busybox                   init_gpios.sh             repairMicronesie.sh
cat                       ip                        reset_config.sh
check_update.sh           ipcalc                    rm
checkplf                  kill                      rmdir
chgrp                     kk                        sed
chmod                     ln                        sh
chown                     ls                        sleep
cp                        memory_check.sh           stat
cttyhack                  mkdir                     stty
date                      mknod                     sync
dd                        mktemp                    tar
devmem2                   mount                     touch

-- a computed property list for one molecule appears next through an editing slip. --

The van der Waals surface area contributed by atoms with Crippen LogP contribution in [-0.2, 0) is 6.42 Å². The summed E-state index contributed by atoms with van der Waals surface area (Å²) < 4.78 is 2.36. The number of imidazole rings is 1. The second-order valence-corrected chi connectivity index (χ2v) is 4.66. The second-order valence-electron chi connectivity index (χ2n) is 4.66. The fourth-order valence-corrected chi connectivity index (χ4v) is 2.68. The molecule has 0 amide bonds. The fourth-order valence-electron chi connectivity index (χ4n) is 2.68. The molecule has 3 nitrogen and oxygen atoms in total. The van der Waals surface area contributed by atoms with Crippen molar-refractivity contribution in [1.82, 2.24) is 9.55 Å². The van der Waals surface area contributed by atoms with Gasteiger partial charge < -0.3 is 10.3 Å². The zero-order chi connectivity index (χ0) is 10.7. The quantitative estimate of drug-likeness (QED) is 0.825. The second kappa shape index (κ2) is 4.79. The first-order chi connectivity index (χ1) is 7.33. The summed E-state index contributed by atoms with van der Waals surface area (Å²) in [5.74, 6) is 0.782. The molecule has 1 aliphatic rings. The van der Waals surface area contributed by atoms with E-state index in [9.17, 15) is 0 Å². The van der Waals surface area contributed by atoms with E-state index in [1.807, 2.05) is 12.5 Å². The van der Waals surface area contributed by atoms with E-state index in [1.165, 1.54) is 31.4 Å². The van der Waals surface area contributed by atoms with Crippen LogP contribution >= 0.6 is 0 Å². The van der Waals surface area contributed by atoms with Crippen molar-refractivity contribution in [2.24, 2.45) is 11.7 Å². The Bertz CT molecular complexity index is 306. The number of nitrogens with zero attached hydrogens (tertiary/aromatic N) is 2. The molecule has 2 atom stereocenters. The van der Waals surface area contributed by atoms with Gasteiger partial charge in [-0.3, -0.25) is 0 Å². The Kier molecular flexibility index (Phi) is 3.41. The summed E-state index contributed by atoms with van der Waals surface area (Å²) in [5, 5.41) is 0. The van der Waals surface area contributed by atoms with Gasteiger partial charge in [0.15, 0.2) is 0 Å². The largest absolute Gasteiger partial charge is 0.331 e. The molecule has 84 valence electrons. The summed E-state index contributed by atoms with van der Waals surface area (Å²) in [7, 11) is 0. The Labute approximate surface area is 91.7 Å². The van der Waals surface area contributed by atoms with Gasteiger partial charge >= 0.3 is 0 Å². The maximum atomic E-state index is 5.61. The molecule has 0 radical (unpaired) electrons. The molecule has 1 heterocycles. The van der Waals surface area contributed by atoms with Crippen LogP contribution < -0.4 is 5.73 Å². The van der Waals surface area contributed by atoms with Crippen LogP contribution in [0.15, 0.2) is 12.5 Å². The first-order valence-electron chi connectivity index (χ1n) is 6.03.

df                        mount_usb.sh              true
dmesg                     mv                        umount
dsp                       netstat                   umount_usb.sh
dspbridge                 nfs.sh                    uname
echo                      pairing_setup.sh          updateEphemeris.sh
egrep                     parallel-stream.sh        usleep
factory_reset_cb          parrotauthdaemon          vi
false                     pidof                     watch
fgrep                     ping                      wifi_setup.sh
fsck_msdos                program.elf               zcat
gdbserver                 program.elf.respawner.sh
getopt                    ps

Børre Ludvigsen - <b@hiof.no>

Last modified: Tue Dec 11 20:55:37 2018